John Vella is chief revenue officer of Altisource Portfolio
Solutions. The views and opinions expressed in this article
are those of the author and do not necessarily reflect the
official policy or position of Altisource or any other Altisource
business or entity. The foregoing content is not intended to
constitute, and in fact does not constitute, financial, investment, tax or legal advice by the author, Altisource or any
other business or entity. Reach Vella at (310) 756-8074.
Managing the FHA Landscape
Servicing Federal Housing Administration loans requires diligence
By John Vella
Federal Housing Administration (FHA) loan products have filled a void in the market- place for decades by offering financing to qualified borrowers who cannot afford the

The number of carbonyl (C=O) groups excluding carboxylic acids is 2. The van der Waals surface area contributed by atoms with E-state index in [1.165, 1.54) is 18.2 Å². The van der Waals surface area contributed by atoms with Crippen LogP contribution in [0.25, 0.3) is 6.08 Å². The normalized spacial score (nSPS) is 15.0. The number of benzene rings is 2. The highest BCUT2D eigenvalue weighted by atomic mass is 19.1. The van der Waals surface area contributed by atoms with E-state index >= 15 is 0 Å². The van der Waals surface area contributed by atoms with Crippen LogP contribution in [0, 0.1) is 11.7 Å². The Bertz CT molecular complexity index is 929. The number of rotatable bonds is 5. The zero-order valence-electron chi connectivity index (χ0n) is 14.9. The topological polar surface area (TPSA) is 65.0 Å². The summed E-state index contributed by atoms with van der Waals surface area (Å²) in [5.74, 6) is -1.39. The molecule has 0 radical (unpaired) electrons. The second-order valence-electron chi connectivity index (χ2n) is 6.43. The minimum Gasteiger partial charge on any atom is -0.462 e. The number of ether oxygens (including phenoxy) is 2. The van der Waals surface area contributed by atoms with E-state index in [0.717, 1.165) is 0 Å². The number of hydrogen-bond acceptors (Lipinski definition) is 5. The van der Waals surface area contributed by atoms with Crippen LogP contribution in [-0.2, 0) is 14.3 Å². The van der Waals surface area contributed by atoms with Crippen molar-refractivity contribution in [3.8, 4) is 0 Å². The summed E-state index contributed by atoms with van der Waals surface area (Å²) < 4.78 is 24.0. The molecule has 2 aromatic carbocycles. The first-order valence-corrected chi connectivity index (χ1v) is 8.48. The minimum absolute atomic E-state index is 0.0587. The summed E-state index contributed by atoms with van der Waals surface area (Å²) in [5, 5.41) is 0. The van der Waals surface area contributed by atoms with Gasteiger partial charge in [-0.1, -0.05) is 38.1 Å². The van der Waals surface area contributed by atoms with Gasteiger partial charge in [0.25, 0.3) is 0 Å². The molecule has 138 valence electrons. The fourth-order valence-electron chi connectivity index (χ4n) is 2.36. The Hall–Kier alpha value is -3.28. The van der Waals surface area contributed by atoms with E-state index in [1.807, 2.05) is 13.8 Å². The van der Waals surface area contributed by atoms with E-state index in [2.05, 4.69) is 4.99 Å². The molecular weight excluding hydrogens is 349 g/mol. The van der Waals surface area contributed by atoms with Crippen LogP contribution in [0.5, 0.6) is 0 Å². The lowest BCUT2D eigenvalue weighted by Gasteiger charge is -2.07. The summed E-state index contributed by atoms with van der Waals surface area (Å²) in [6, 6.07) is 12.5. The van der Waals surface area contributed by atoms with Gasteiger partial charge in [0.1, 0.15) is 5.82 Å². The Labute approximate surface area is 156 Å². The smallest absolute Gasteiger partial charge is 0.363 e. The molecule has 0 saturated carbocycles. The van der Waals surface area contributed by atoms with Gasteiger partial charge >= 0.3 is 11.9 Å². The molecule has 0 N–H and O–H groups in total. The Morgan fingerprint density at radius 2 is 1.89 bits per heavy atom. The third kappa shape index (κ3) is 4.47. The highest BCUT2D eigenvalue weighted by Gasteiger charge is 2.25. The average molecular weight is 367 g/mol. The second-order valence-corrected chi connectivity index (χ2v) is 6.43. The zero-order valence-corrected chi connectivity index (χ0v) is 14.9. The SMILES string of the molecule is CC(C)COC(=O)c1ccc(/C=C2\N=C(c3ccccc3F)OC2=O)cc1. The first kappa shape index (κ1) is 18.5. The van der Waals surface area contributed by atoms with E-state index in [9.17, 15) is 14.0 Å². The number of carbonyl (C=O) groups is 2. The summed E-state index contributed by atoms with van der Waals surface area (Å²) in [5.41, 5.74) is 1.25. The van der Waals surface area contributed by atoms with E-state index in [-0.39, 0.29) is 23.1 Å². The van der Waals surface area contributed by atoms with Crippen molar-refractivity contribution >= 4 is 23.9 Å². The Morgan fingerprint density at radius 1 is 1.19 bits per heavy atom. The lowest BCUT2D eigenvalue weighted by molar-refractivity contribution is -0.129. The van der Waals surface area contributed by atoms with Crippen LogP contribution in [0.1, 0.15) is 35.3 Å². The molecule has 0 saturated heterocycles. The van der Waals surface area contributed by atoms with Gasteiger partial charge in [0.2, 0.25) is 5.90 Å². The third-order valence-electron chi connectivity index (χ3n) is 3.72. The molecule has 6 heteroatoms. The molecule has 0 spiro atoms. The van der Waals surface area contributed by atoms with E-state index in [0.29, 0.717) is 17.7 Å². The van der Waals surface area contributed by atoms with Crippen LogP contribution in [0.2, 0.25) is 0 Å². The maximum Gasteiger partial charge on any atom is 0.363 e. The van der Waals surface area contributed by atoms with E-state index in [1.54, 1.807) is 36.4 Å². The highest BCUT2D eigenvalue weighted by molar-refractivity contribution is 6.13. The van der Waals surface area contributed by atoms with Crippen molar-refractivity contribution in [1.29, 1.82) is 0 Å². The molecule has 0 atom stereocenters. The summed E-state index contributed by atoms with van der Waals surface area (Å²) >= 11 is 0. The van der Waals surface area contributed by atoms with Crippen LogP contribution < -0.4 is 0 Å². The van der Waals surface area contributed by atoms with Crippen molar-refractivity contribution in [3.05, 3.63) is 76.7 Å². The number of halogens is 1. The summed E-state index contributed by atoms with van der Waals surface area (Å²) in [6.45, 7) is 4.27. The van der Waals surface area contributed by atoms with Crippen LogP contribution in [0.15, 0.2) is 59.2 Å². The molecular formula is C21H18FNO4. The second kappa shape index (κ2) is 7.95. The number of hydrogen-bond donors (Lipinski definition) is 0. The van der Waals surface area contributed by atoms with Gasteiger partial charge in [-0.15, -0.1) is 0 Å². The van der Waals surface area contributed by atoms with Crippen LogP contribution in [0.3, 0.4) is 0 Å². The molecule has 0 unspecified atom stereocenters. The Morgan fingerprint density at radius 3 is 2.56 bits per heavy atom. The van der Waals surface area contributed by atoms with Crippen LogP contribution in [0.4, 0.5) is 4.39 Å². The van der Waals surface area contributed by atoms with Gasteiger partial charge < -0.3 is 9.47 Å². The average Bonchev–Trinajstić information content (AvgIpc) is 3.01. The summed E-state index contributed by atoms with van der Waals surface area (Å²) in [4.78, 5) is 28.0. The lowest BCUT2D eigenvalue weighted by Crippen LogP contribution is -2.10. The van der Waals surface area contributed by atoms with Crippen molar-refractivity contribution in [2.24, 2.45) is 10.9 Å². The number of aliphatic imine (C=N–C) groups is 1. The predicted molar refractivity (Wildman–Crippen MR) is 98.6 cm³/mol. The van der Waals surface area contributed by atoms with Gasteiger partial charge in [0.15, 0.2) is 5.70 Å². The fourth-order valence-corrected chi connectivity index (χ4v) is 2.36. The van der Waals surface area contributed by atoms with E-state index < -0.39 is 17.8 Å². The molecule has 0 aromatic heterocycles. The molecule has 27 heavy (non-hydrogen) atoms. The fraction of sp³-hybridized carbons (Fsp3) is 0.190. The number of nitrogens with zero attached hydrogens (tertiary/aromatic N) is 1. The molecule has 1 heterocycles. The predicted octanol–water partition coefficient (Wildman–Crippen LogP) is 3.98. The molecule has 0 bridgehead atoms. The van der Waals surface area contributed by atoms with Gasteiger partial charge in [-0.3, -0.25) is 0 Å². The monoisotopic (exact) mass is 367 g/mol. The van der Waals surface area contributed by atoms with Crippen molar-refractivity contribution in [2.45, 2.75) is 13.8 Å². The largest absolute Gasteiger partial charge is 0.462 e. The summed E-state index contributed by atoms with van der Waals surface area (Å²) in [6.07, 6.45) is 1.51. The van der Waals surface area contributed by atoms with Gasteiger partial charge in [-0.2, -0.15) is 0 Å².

large downpayments or don’t have high enough FICO
credit scores to secure conventional loans. In 2015 and
2016, FHA originations made up about 17 percent of
total residential purchase loans, according to the U.S.
Department of Housing and Urban Development.
This percentage is expected to increase in 2017.
This origination growth will bring an increase in FHA
loan servicing, making it even more important that
mortgage originators understand the complex FHA
servicing guidelines before matching borrowers up
with FHA products. Learning this information can help
originators answer borrowers’ questions about FHA
programs and protect their company’s bottom line.
Due to nuances in the FHA guidelines, servicing FHA
loans is very different than servicing loans sold to the
government-sponsored enterprises (GSEs). To meet
the demands and requirements that come with servicing a large FHA portfolio, proper training, testing,